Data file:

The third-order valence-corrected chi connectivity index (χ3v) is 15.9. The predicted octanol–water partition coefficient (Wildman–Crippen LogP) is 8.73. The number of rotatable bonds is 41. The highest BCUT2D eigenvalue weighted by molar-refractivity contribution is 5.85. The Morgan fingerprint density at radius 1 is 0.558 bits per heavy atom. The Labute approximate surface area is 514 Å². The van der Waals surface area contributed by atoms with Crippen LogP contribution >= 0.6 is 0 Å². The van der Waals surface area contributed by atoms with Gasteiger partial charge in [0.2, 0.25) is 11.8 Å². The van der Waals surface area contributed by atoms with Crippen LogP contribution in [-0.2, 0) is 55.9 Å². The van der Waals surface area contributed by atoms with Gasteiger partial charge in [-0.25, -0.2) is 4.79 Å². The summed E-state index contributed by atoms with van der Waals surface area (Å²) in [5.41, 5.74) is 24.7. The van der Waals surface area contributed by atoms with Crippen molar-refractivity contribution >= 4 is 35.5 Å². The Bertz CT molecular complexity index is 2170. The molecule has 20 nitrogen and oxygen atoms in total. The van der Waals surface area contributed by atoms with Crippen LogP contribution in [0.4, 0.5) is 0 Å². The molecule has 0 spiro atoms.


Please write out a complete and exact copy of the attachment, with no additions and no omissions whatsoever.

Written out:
The third-order valence-corrected chi connectivity index (χ3v) is 15.9. The predicted octanol–water partition coefficient (Wildman–Crippen LogP) is 8.73. The number of rotatable bonds is 41. The highest BCUT2D eigenvalue weighted by molar-refractivity contribution is 5.85. The Morgan fingerprint density at radius 1 is 0.558 bits per heavy atom. The Labute approximate surface area is 514 Å². The van der Waals surface area contributed by atoms with Crippen LogP contribution >= 0.6 is 0 Å². The van der Waals surface area contributed by atoms with Gasteiger partial charge in [0.2, 0.25) is 11.8 Å². The van der Waals surface area contributed by atoms with Crippen LogP contribution in [-0.2, 0) is 55.9 Å². The van der Waals surface area contributed by atoms with Gasteiger partial charge in [-0.25, -0.2) is 4.79 Å². The summed E-state index contributed by atoms with van der Waals surface area (Å²) in [5.41, 5.74) is 24.7. The van der Waals surface area contributed by atoms with Crippen molar-refractivity contribution >= 4 is 35.5 Å². The Bertz CT molecular complexity index is 2170. The molecule has 20 nitrogen and oxygen atoms in total. The van der Waals surface area contributed by atoms with Crippen LogP contribution in [0.4, 0.5) is 0 Å². The molecule has 0 spiro atoms.